Longtime readers of WATM know that the U.S. Navy had flying carriers in the 1930s that eventually failed as zeppelins began crashing and fighters increased in size and weight. But the Air Force wanted their own aircraft carriers in the 1970s, and they thought the new Boeing 747s were just the ticket.
It can be easy to forget now, over 40 years after the 747 first launched, just how big the plane is. The fact is that some cargo variants of the plane still out-lift the C-5 Galaxy and C-5M Super Galaxy, and even the original 747s were massive for their time.
So the Air Force figured, "What if we made jet fighters small enough to fit in the fuselage?"
The Air Force had already experimented with different methods of pairing bombers and fighters through the late 1940s to 1960s. But the only flying carrier was tested on the B-36 Convair. The Gremlin fighters that could fit in the bomber were too tiny and susceptible to turbulence, and pilots couldn't make the linkups work.
A mock-up of how planes could fit inside the 747 on a conveyor belt along the plane's spine.
So when the Air Force asked Boeing to take a look at an airborne-carrier variant of the 747, Boeing imagined its own tiny "microfighters." Ten of these could be teamed with a single 747 equipped with a conveyor belt that could hold them in the plane and shift them to the open bays for launching.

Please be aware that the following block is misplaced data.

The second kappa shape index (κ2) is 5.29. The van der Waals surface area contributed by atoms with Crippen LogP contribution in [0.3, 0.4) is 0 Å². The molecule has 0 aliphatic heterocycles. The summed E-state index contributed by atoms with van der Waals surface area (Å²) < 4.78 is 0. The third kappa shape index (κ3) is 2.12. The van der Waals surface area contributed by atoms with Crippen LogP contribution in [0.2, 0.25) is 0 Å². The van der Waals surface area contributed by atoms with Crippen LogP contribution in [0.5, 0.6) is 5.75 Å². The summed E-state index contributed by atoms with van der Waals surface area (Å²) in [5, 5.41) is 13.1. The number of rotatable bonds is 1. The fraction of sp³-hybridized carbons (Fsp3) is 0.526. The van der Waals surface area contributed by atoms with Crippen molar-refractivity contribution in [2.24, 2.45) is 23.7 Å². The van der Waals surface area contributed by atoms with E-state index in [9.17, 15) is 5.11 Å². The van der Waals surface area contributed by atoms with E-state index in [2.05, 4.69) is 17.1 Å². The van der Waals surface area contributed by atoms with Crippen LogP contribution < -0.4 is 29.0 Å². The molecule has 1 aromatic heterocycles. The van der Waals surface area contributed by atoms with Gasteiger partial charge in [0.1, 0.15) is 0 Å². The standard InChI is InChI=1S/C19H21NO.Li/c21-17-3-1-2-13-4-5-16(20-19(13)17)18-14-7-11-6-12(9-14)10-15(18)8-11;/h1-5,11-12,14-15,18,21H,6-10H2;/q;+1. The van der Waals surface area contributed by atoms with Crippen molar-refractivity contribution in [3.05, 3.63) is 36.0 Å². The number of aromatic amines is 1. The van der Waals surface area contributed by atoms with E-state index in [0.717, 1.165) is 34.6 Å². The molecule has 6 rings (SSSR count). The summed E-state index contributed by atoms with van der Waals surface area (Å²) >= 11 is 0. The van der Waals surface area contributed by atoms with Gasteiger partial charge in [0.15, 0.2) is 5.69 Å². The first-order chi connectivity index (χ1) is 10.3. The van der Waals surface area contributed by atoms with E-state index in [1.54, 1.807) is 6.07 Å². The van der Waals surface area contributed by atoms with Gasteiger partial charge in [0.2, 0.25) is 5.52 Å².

The concept even called for a crew that could re-arm microfighters while the carrier was in flight. And the fighters could be refueled without fully re-entering the plane.
But the Air Force never pursued the idea beyond the 60-page proposal from Boeing, which might be best since a lot of important questions were left unanswered. Could the 747s really carry enough fuel to keep themselves and the microfighters going in a battle? Would the microfighters struggle with the same turbulence problems as the B-36s Gremlins?
What would be the combat radius for a microfighter after leaving its 747? Would it be large enough for the 747 to stay out of range of air defenses while remaining on station to pick up the fighters after the mission?
Boeing experimented with different microfighter designs, but none of them ever went into a prototype phase.
Most importantly, Boeing believed that microfighters could go toe-to-toe with many full-sized fighters at the time, but was there any real chance that Boeing could keep iterating new microfighters that could out-fly and fight full-sized fighters from Russia as the years ticked by?
It seems like it would've been a big lift for the aircraft designers and military planners to make the whole program militarily useful.
A new concept that uses drones instead of piloted fighters has popped up multiple times in recent years, and it features a number of key improvements over the 1970s 747 concept. Most importantly, drones don't have pilots that need to be recovered. So if they face a range shortfall, have to fight Russian fighters on disadvantaged terms, or need to be left behind to save the carrier crew, it's no big deal.